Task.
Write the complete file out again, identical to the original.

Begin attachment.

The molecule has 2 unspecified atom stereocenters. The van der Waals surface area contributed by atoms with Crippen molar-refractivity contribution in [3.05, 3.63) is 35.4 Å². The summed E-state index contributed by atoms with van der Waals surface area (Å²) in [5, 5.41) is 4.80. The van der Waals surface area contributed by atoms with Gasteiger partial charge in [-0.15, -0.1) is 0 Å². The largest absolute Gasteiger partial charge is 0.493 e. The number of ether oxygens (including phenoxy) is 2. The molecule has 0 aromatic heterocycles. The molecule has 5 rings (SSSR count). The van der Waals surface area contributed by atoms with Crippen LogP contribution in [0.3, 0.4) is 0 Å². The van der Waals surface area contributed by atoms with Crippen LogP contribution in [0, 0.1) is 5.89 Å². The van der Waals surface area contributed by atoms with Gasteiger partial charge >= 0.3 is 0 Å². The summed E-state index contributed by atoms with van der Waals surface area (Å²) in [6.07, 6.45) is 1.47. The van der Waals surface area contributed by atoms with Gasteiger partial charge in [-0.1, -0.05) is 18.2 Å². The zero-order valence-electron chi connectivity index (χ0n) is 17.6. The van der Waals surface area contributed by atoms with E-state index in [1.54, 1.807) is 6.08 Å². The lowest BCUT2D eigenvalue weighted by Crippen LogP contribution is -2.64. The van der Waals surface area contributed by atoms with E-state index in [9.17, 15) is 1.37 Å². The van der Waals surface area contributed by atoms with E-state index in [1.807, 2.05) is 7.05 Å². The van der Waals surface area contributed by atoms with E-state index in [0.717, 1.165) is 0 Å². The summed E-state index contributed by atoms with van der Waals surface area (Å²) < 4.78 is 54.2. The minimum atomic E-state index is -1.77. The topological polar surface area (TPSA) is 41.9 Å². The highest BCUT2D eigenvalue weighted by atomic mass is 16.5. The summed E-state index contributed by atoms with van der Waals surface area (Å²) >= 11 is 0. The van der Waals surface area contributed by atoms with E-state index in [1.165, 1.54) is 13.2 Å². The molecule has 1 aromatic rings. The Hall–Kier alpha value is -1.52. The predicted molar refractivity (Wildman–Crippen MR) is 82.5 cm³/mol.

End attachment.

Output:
The molecule has 2 unspecified atom stereocenters. The van der Waals surface area contributed by atoms with Crippen molar-refractivity contribution in [3.05, 3.63) is 35.4 Å². The summed E-state index contributed by atoms with van der Waals surface area (Å²) in [5, 5.41) is 4.80. The van der Waals surface area contributed by atoms with Gasteiger partial charge in [-0.15, -0.1) is 0 Å². The largest absolute Gasteiger partial charge is 0.493 e. The number of ether oxygens (including phenoxy) is 2. The molecule has 0 aromatic heterocycles. The molecule has 5 rings (SSSR count). The van der Waals surface area contributed by atoms with Crippen LogP contribution in [0.3, 0.4) is 0 Å². The van der Waals surface area contributed by atoms with Crippen LogP contribution in [0, 0.1) is 5.89 Å². The van der Waals surface area contributed by atoms with Gasteiger partial charge >= 0.3 is 0 Å². The summed E-state index contributed by atoms with van der Waals surface area (Å²) in [6.07, 6.45) is 1.47. The van der Waals surface area contributed by atoms with Gasteiger partial charge in [-0.1, -0.05) is 18.2 Å². The zero-order valence-electron chi connectivity index (χ0n) is 17.6. The van der Waals surface area contributed by atoms with E-state index in [1.54, 1.807) is 6.08 Å². The lowest BCUT2D eigenvalue weighted by Crippen LogP contribution is -2.64. The van der Waals surface area contributed by atoms with E-state index in [9.17, 15) is 1.37 Å². The van der Waals surface area contributed by atoms with E-state index in [1.807, 2.05) is 7.05 Å². The van der Waals surface area contributed by atoms with E-state index in [0.717, 1.165) is 0 Å². The summed E-state index contributed by atoms with van der Waals surface area (Å²) < 4.78 is 54.2. The minimum atomic E-state index is -1.77. The topological polar surface area (TPSA) is 41.9 Å². The highest BCUT2D eigenvalue weighted by atomic mass is 16.5. The summed E-state index contributed by atoms with van der Waals surface area (Å²) >= 11 is 0. The van der Waals surface area contributed by atoms with E-state index in [1.165, 1.54) is 13.2 Å². The molecule has 1 aromatic rings. The Hall–Kier alpha value is -1.52. The predicted molar refractivity (Wildman–Crippen MR) is 82.5 cm³/mol.